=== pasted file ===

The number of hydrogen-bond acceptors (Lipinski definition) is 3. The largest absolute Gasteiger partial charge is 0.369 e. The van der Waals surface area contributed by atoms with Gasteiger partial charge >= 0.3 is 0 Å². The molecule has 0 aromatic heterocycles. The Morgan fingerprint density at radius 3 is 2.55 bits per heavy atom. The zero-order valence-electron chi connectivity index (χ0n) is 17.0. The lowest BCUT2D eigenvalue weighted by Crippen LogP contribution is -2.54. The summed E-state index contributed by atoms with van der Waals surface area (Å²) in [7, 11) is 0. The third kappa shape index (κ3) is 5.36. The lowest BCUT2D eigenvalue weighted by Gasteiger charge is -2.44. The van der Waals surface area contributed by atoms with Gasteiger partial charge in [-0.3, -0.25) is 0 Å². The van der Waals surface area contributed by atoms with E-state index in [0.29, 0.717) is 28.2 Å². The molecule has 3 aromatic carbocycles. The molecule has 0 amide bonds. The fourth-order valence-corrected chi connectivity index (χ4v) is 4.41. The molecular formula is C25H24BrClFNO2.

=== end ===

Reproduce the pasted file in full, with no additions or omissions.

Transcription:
The number of hydrogen-bond acceptors (Lipinski definition) is 3. The largest absolute Gasteiger partial charge is 0.369 e. The van der Waals surface area contributed by atoms with Gasteiger partial charge >= 0.3 is 0 Å². The molecule has 0 aromatic heterocycles. The Morgan fingerprint density at radius 3 is 2.55 bits per heavy atom. The zero-order valence-electron chi connectivity index (χ0n) is 17.0. The lowest BCUT2D eigenvalue weighted by Crippen LogP contribution is -2.54. The summed E-state index contributed by atoms with van der Waals surface area (Å²) in [7, 11) is 0. The third kappa shape index (κ3) is 5.36. The lowest BCUT2D eigenvalue weighted by Gasteiger charge is -2.44. The van der Waals surface area contributed by atoms with Gasteiger partial charge in [-0.3, -0.25) is 0 Å². The van der Waals surface area contributed by atoms with E-state index in [0.29, 0.717) is 28.2 Å². The molecule has 3 aromatic carbocycles. The molecule has 0 amide bonds. The fourth-order valence-corrected chi connectivity index (χ4v) is 4.41. The molecular formula is C25H24BrClFNO2.